Robert E. Machol

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Robert Engel Machol (October 16, 1917 New York, USA – November 12, 1998, Maryland, USA) was an American systems engineer and professor of systems at the Kellogg Graduate School of Management of Northwestern University. Machol wrote the earliest significant books directly related to systems engineering.[1] He was also Chief Scientist for the Federal Aviation Administration, President of the Operations Research Society of America, and an encyclopedia editor.

Biography[edit]

Machol was raised in New York City, New York. After graduation from Harvard University in 1940 he enlisted in the United States Navy with the intention to become an aviator. Although he did not earn his pilot's wings, he emerged from World War II holding the rank of lieutenant commander.[2]

Following the war Machol worked for the Operations Evaluation Group of the U.S. Navy Center for Naval Operations and then as editor for scientific articles for the Funk and Wagnalls Encyclopedia. In 1951, he was hired as the Technical Editor for the University of Michigan's Willow Run Laboratories (which later became the Environmental Research Institute of Michigan after the Laboratory separated from the University of Michigan). Willow Run was a research organization that was engaged in scientific and applied research in systems engineering, operations research, computer science, and electronics under contract to the Department of Defense. Its principal work, which involved looking for improved ways of defending the United States against air attack, led to the ground-breaking book, "Systems Engineering," co-authored with Harry H. Goode.[3] By 1958 Machol obtained a Ph.D. in chemistry from the University of Michigan and became an Associate Professor of Electrical Engineering (later full Professor) at Purdue University in Lafayette, Indiana. In 1960 he moved back to Michigan as Vice President Systems of Conductron, a technology startup in an era when there were almost no such startups.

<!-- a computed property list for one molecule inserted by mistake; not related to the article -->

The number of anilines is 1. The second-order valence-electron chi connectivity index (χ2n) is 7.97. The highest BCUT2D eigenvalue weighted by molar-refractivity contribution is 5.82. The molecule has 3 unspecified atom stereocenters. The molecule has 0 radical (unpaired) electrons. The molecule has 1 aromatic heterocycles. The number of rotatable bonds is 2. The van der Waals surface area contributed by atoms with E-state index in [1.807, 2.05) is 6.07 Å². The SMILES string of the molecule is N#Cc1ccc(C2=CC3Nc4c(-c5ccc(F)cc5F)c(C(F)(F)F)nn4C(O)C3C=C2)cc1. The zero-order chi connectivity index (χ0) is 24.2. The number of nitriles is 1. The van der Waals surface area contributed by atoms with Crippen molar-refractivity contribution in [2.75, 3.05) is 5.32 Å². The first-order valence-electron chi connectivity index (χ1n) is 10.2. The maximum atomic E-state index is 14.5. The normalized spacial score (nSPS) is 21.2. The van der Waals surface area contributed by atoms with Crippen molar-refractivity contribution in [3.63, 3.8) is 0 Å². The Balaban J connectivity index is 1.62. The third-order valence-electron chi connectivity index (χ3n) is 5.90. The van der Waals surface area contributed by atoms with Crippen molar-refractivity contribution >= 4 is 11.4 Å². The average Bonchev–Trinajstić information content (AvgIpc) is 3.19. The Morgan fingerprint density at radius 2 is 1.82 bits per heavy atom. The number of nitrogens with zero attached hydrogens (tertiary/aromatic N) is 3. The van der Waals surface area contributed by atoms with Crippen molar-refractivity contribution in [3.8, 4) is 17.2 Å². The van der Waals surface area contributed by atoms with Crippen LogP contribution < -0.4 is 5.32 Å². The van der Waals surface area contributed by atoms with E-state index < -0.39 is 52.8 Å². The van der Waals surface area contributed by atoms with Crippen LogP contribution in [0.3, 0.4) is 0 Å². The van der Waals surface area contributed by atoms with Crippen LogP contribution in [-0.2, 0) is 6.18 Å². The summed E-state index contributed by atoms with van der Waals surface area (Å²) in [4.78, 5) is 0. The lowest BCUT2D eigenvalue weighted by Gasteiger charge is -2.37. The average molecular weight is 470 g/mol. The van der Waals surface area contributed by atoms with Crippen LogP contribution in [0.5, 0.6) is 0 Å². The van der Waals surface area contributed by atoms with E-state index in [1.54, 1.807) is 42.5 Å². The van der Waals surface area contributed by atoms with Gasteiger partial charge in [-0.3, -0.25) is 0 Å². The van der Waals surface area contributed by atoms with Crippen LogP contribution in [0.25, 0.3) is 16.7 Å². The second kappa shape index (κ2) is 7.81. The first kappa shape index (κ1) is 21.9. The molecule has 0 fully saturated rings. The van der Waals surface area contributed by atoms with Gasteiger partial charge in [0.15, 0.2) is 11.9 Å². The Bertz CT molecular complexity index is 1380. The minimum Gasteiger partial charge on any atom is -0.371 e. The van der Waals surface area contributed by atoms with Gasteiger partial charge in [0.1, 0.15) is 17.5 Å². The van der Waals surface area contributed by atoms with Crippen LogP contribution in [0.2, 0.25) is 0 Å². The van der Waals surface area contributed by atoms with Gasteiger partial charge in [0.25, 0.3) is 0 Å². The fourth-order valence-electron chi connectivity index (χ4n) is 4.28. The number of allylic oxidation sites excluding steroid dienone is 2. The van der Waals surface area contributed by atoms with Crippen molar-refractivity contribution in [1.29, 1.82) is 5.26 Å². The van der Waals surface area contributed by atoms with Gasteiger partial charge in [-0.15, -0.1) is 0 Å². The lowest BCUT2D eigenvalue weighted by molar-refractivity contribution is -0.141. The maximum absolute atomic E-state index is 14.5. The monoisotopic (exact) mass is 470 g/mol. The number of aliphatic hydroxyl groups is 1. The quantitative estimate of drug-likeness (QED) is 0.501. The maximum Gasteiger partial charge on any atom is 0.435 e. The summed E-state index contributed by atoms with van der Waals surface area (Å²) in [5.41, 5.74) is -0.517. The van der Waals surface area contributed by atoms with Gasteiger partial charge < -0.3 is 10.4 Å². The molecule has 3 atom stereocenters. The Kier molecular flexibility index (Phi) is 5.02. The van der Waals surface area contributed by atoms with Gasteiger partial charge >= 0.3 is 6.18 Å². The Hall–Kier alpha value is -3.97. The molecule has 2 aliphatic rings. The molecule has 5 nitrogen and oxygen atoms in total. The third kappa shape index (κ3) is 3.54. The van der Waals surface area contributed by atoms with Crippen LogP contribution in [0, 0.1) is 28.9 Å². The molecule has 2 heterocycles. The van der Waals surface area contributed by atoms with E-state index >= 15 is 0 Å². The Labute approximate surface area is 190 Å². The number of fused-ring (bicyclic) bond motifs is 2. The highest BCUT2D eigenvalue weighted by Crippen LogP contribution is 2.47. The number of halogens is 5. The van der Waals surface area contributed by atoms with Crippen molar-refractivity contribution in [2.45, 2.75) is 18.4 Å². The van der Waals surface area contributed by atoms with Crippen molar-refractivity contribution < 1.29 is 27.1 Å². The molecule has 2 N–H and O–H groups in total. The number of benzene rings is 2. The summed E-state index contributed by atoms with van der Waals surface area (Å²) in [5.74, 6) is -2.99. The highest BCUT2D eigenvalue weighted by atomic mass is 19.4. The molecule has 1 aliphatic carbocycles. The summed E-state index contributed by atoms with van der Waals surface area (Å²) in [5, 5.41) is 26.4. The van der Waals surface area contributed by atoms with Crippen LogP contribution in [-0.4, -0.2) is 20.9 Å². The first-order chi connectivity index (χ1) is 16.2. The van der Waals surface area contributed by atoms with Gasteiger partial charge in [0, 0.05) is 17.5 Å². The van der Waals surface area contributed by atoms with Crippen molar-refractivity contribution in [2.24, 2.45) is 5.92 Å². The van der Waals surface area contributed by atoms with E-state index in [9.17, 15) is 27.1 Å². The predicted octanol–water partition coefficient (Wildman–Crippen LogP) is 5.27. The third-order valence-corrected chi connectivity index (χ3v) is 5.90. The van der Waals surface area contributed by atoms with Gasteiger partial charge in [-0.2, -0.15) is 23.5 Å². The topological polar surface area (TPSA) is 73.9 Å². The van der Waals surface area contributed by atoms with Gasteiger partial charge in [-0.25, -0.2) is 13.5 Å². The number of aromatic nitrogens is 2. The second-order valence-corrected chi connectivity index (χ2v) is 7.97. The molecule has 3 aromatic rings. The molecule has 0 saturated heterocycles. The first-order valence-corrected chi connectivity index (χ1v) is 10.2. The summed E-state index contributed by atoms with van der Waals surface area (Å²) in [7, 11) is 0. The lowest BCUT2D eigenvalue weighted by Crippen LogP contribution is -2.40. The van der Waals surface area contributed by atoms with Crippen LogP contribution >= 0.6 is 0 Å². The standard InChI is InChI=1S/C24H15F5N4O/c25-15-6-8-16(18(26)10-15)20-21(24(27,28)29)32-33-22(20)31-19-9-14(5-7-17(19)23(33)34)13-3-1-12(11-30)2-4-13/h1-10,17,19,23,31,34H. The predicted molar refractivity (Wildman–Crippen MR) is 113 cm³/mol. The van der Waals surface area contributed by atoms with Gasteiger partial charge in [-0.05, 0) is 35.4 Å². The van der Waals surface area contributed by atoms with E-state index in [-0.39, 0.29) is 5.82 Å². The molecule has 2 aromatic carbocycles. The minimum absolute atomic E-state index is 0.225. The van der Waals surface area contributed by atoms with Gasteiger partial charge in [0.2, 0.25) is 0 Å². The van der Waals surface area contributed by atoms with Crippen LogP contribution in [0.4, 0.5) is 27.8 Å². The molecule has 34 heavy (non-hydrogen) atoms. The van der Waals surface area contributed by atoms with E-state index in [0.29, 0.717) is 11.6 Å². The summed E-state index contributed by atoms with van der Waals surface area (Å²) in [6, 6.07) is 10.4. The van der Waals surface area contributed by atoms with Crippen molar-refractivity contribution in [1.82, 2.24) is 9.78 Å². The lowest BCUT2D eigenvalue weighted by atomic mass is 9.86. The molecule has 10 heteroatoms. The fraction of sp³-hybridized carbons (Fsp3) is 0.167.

In 1964, Machol became chairman of the newly formed department of Systems Engineering at the University of Illinois, Chicago. From 1967 to 1986 he was a professor of systems at the Kellogg Graduate School of Management of Northwestern University.[4]

During this career, he also was a consultant to NASA, the Office of Naval Research, and the U.S. Department of Defense. After his retirement from Northwestern in 1987 he embarked on a second career as chief scientist for the Federal Aviation Administration (FAA) where he worked until 1996.

His early work as scientific editor led to his selection as chair of the Operations Research Society of America’s Publications Committee, and later as editor of a book series, Studies in Management Science and Systems, published by The Institute of Management Sciences (TIMS).

Machol served as secretary, and later 1971 as president of the Operations Research Society of America and was honored with that organization's Kimball Medal in 1992.[5] He was awarded an honorary doctorate by the Embry-Riddle Aeronautical University, the world's premier aviation university, on whose Board of Directors he had served.[2]

Quite beyond his professional achievements, he was widely considered one of the most colorful individuals that the Operations Research profession has ever produced. See, for example, the tribute titled "A Hero Is Nothing But Bob Machol." [2]

At the time of his death in 1998, he was survived by his wife, Florence, a son and daughter, and four grandchildren.

Work[edit]